Sunday, July 26, 2015

What happened to Mrs. Bennet's money?

Usually when I post about things in this blog, I have at least some sort of theory about them, and this is my place to expand on that theory (outside of working it into my stories). I have no theory on this one. I'm curious whether anyone else does -- so if you do, please chime in within the comments.

Mrs. Bennet's daughters get their share of four thousand pounds after she dies, and Elizabeth's fortune is later indicated to be one thousand pounds, in the four per cents, while Mr. Gardiner indicates in his letter to Mr. Bennet of Lydia's portion of the five thousand pounds divided among the sisters after the decease of Mr. and Mrs. Bennet.

I suppose I always thought that the four thousand pounds grew to five thousand pounds because the interest had been reinvested. Lately, despite an abhorrence of math, I did the math (well, actually a spreadsheet did the math, but I did the formula!), and was surprised at what I found.

If it had been in the five per cents, by the time of the novel, it should have turned into at least 11,000 pounds. Even in the four percents, the safer assumption as it is what was indicated by Mr. Collins, it would have been more than 9,000 pounds. What's more, if Mr. and Mrs. Bennet lived another 10 years, it would have been 13,493 pounds (in the five per cents, more than 18,000 pounds -- I have no idea why one would invest in the four per cents when the five obviously brings more money...perhaps it was more risky?). Obviously, after Mr. Bennet died, Mrs. Bennet and any remaining daughters would have begun living off of the interest.

Each of the Bennet daughters should likely have had at least two thousand pounds, unless both Mr. and Mrs. Bennet die before 1816. Which doesn't sound like much compared to Georgiana Darcy's 30,000 pounds, but it could have brought each of them one hundred pounds a year in the five per cents, which is the very base level of genteel living. If all of them had remained unmarried, they would have had something like five hundred a year, which puts them in range with the Dashwoods -- come down from where they had been, but not by any means living in hedgerows.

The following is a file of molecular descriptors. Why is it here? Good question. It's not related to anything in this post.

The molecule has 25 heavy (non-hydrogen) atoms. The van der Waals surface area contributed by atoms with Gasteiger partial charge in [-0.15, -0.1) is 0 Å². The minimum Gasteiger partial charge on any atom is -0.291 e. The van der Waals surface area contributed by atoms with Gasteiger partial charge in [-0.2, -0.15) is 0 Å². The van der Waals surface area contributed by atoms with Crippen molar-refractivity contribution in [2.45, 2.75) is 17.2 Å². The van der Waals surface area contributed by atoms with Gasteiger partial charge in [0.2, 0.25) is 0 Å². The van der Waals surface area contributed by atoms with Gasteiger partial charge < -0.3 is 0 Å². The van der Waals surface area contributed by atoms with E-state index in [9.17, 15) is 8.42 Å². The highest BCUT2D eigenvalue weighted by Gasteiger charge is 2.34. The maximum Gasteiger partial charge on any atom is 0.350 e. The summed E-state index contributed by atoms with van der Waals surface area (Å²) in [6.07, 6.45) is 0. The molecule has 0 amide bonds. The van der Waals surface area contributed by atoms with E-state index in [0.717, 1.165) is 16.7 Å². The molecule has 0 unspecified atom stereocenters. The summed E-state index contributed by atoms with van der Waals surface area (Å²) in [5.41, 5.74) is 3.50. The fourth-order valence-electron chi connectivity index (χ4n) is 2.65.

So this leaves me with the question -- what happened to the money?

Did it form Mrs. Bennet's pin money, and she spent it all on ribbons? Were they instead taking the interest and including it as part of Longbourn's income? Was there some great expense in the past that required them to dip into the savings? Perhaps Mr. Bennet purchased more land or used it to fund improvements to the estate?

Regardless, it makes the negligence of the Bennet parents even more egregious, to me. I think more lowly of Mr. Bennet, particularly, now, for not taking what should have been a comparably simple step to keep growing his wife's fortune.

I don't think this is going to have any bearing on the Constant Love series, but I'm going to file it away for possible future use. What will make the series is my conjectures on the financial status of the Fitzwilliams: namely, why did both Lady Anne and Lady Catherine not marry noblemen, as would a have been expected, and why was a colonelcy all that could be done for Colonel Fitzwilliam? It's going to be awhile before we get to my theories on these, but get to them we shall!

PS: Today (7/26) is your last day to enter to win an ebook copy of A Constant Love, over at Babbling of a Bookworm. And while you're there, you can read my guest post on Regency London.

Monday, July 6, 2015

French frigate Hermione

It's time for another ship "tour," this time of one you may have seen on the news, particularly if you live on the East coast of the United States. The Hermione, a detailed replica of the 32-gun frigate that carried General Lafayette from France to the fledgling United States in 1780, has been making a tour up our coastline.

I passed on seeing her in Baltimore so that I could go to Philadelphia for its full tall ships festival, which may or may not have been a good idea. There were far more tall ships to see, but it was extremely crowded, and rained most of the day, so I have a rather dreary set of photos.

They really strove for accuracy in the Hermione, so I was disappointed that you could not go down to the lower decks of the ship. I'm not sure if they sought the same degree of accuracy there, as I'm sure there are a lot of contrivances required to actually sail a ship of this size across the Atlantic under modern maritime regulations. But I've been seeking historically accurate captain's cabins, and they are not easy to find fully set up -- HMS Victory's is, but it's of a much larger size than one would find on a frigate.

The thing that really got me when it comes to accuracy is the smell. Hermione smells exactly like HMS Victory (who will get her own tour here, soon enough), so I had no doubt that there is proper tar in her rigging!

But really, my limited pictures are not nearly enough to do this ship justice. For that, you need to see her under sail. This CBS Sunday Morning video does a great overview of the story of the ship, and also shows a bit of the process of building her, using traditional techniques, in addition to plenty of great sail footage:

That’s Right, it’s a Post About Privies

Yep, I decided to go there. My latest for Austen Authors is a post about where people went when they, well, had to go , during the Regency...